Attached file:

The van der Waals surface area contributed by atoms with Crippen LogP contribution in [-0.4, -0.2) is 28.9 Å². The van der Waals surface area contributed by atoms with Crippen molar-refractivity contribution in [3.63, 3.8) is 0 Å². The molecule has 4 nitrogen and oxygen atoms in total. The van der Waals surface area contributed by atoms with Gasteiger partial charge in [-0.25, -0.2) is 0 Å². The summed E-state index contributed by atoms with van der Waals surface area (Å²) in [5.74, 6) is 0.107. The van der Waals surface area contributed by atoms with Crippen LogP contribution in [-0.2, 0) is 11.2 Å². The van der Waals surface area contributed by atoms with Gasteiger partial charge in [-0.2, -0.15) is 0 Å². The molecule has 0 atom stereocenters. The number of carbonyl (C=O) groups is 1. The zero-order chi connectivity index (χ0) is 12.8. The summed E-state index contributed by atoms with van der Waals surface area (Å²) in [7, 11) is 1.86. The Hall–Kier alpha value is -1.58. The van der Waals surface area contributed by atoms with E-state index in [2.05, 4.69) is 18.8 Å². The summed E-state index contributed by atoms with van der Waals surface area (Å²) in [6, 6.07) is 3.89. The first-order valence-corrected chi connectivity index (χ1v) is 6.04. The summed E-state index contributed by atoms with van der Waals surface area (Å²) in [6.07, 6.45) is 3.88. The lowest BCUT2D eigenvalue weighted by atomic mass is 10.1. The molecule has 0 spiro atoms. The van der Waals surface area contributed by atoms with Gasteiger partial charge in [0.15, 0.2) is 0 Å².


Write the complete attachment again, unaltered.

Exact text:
The van der Waals surface area contributed by atoms with Crippen LogP contribution in [-0.4, -0.2) is 28.9 Å². The van der Waals surface area contributed by atoms with Crippen molar-refractivity contribution in [3.63, 3.8) is 0 Å². The molecule has 4 nitrogen and oxygen atoms in total. The van der Waals surface area contributed by atoms with Gasteiger partial charge in [-0.25, -0.2) is 0 Å². The summed E-state index contributed by atoms with van der Waals surface area (Å²) in [5.74, 6) is 0.107. The van der Waals surface area contributed by atoms with Crippen LogP contribution in [-0.2, 0) is 11.2 Å². The van der Waals surface area contributed by atoms with Gasteiger partial charge in [-0.2, -0.15) is 0 Å². The molecule has 0 atom stereocenters. The number of carbonyl (C=O) groups is 1. The zero-order chi connectivity index (χ0) is 12.8. The summed E-state index contributed by atoms with van der Waals surface area (Å²) in [7, 11) is 1.86. The Hall–Kier alpha value is -1.58. The van der Waals surface area contributed by atoms with E-state index in [2.05, 4.69) is 18.8 Å². The summed E-state index contributed by atoms with van der Waals surface area (Å²) in [6, 6.07) is 3.89. The first-order valence-corrected chi connectivity index (χ1v) is 6.04. The summed E-state index contributed by atoms with van der Waals surface area (Å²) in [6.07, 6.45) is 3.88. The lowest BCUT2D eigenvalue weighted by atomic mass is 10.1. The molecule has 0 spiro atoms. The van der Waals surface area contributed by atoms with Gasteiger partial charge in [0.15, 0.2) is 0 Å².